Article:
The Philippines, a republic, is headed by a President elected by majority of Filipino qualified voters for a term of six years. His official residence is the MalacaÃ±an Palace which is more popularly known as MalacaÃ±ang. In the Filipino language, it is â€œPalasyo ng Malakanyangâ€. Here are some of the most historical and interesting facts about the Philippine Presidentâ€™s â€œofficial residenceâ€.
The Philippines, a republic, is headed by a President elected by majority of Filipino qualified voters for a term of six years. His official residence is the Malacañan Palace which is more popularly known as Malacañang. In the Filipino language, it is “Palasyo ng Malakanyang”. Here are some of the most historical and interesting facts about the Philippine President’s “official residence”.
1. Since 1986, “Malacañan Palace” is officially referred to as the “official residence” of the Philippine President while “Malacañang” is referred to as the “office of the President”.
2. In 1953, President Ramon Magsaysay changed “Malacañan Palace” to “Malacañang: Residence of the President of the Philippines.
3. The official summer residence of the President of the Philippines is “The Mansion” located in the summer capital of the country – Baguio City which is located up high in the mountains of Cordillera.
4. The official residence of the Vice President of the Philippines is “The Coconut Palace” located in CCP Complex in Pasay City, Metro Manila.
5. The Malacañan Palace is not just the official Philippine residence but also its principal workplace. It is where presidential visitors such as foreign heads of states, diplomats, dignitaries and others are received and accommodated.
6. The complete address of this very popular architectural masterpiece is 1000 Jose P. Laurel Street, San Miguel, Manila City, Philippines.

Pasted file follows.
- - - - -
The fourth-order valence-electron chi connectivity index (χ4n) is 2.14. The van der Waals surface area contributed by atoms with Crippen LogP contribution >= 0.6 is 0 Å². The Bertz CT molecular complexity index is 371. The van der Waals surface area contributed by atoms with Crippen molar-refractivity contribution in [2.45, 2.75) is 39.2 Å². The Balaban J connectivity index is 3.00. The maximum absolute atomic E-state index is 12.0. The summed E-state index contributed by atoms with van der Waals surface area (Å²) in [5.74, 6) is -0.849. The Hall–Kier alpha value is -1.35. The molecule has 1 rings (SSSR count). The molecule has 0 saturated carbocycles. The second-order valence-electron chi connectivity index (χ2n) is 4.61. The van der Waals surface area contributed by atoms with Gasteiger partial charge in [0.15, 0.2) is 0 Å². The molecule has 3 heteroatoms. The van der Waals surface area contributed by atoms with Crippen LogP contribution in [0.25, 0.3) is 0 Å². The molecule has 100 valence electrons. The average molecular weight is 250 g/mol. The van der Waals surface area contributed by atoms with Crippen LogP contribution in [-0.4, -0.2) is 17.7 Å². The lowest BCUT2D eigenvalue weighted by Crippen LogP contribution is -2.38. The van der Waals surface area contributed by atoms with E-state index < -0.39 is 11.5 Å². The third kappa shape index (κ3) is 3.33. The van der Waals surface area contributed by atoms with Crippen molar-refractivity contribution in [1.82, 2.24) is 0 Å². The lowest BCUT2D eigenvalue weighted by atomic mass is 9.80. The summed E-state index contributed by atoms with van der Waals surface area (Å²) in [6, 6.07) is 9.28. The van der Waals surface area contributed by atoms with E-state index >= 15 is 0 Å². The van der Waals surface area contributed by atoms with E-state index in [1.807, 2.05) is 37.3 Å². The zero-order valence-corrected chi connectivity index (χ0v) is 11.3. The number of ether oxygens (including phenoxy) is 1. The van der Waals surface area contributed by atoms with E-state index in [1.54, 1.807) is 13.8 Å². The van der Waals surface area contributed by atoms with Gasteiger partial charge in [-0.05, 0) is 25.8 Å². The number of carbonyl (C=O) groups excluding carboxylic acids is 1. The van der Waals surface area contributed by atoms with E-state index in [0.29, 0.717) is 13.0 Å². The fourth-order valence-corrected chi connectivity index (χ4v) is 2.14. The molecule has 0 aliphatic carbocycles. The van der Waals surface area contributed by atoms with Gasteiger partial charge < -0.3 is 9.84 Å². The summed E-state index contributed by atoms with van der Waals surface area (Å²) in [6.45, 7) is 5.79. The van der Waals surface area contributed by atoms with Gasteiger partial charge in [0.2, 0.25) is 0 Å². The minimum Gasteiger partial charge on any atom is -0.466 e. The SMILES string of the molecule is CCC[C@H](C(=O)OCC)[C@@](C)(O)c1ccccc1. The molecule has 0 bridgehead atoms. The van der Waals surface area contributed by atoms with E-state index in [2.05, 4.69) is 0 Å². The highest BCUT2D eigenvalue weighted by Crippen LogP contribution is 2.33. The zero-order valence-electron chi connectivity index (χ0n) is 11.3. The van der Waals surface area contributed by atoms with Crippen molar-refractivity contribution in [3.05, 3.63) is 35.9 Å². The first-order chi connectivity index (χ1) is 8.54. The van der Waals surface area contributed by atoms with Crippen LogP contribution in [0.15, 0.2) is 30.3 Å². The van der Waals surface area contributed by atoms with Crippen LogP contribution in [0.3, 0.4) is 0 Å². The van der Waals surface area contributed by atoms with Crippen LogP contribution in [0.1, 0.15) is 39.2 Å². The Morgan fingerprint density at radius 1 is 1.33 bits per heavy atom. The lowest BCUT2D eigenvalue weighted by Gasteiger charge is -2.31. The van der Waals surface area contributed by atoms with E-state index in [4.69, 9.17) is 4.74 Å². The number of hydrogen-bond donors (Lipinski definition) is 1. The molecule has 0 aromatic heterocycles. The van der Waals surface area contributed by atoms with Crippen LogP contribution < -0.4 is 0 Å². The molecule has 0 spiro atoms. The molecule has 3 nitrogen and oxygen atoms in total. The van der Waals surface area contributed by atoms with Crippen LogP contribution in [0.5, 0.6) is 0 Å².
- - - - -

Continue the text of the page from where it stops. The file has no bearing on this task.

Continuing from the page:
7. Originally, this more than 260 year-old impressive edifice of Spanish Colonial style was built in 1750 as a summer house.
8. As a colony of Spain, the first Spanish head of government to reside in the palace was Rafael Berminghan de Echague and since then had been the residence of every Philippine head of government (Spanish Governors-General, American Civil Governors and Philippine Presidents).
9. There were 18 Spanish Governors-General, 14 American Civil Governors and 14 Philippine Presidents who resided in the Malacañang Palace.
10. The only Philippine President who did not reside in Malacañan is Emilio F. Aguinaldo, the first and youngest President of the Philippines.
11. The first president of the Philippines to reside at the Malacañan Palace was Manuel Luis M. Quezon.
12. The Philippine President who resided the longest in Malacañan Palace was Ferdinand E. Marcos – more than 20 years from 1965 to 1986.
13. The first American Civil Governor of the Philippines who resided in Malacañan Palace was William Howard Taft who later became US President.
14. During the American period, an executive building was built and was called Kalayaan Hall. It was later transformed into a museum.
15. Don Luis Rocha, a Spanish wealthy merchant, was the original owner of the building. It was bought in 1802 by Colonel Jose Miguel Formente but in 1825 it was purchased by the state.
16. The term “Malacañan” was derived from the phrase “May lakan diyan” which literally means “There is a nobleman there”, as it was originally owned by a Spanish aristocrat.
17. Historic seizures of Malacañang Palace include the 1986 EDSA People Power Revolution, EDSA II and EDSA III. It was bombarded by rebel soldiers known as RAM in the 1989 Coup Attempt.
18. Do you know that the models in the famous “The Blood Compact” painting of Antonio Luna which is currently on display at the Malacañan Palace were Jose Rizal for Sikatuna – the helmeted man shown from behind at left and Trinidad H. Pardo de Tavera for Legazpi – the Spaniard seated facing the viewer?
19. The largest room in Malacañan Palace is the Rizal Ceremonial Hall which is also known as the Ballroom. This hall is used for state dinners and large assemblies.
20. The office of the President is “The Presidential Study” which is located on the Palace’s 2nd floor while “The State Dining Room” is used mainly for Cabinet Meetings.
Palaces in the Philippines
Well-Preserved Heritage/Old Houses in the Philippines